A Christmas Day Brawl

In the case from 1914, the claimant had been involved in a fight outside a club on Christmas Day, had broken his leg and claimed sickness benefit. His approved society had refused benefit on the grounds that his incapacity arose out of his own ‘serious or wilful misconduct’ because the fall was the result of a drunken fight. The claimant appealed against this refusal and the appeal decision looked at the question of whether or not it was misconduct and whether the claimant was entitled to benefit. The Society also argued that, if the claimant had not started the fight, he ought to have taken his assailant to court to claim damages for the assault. There was no dispute in the case about the medical issues. Here’s what happened:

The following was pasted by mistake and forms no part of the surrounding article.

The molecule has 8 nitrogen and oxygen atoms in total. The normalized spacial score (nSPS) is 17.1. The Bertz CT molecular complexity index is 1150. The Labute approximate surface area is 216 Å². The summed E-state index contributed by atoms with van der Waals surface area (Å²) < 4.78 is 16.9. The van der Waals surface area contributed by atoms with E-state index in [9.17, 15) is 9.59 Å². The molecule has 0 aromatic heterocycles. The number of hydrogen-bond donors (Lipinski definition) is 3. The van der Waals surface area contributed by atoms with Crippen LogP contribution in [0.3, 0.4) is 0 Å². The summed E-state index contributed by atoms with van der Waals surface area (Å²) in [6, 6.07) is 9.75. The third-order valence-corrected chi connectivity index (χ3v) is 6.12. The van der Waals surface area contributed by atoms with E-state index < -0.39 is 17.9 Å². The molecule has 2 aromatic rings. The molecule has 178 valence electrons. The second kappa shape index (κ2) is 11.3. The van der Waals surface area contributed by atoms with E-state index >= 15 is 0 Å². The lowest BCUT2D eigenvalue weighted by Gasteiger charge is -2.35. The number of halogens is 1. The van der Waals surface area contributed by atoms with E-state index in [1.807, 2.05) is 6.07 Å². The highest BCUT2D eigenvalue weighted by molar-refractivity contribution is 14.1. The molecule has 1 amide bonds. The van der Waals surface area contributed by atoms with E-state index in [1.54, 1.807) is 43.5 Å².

‘The Appellant was, on the afternoon of the 25th December 1914, in a working men’s club of which he is a member. Early in the afternoon there had been a dispute between the Appellant and a man named X over a game of cards and, at about 6 o’clock, after the two had left the Club the Appellant was found lying outside the door of the Club with his leg broken above the ankle. It was alleged by the Society that he had challenged X to a fight and had pulled him out of the Club for that purpose; that he had been the aggressor outside and had over-balanced himself in aiming a blow at his opponent and, in falling had broken his leg. The Appellant’s story on the other hand, was that he had left the Club first and had been followed by X who had called out to him to stop and had then broken his leg with a violent kick and had afterwards struck him more than once as he lay on the ground’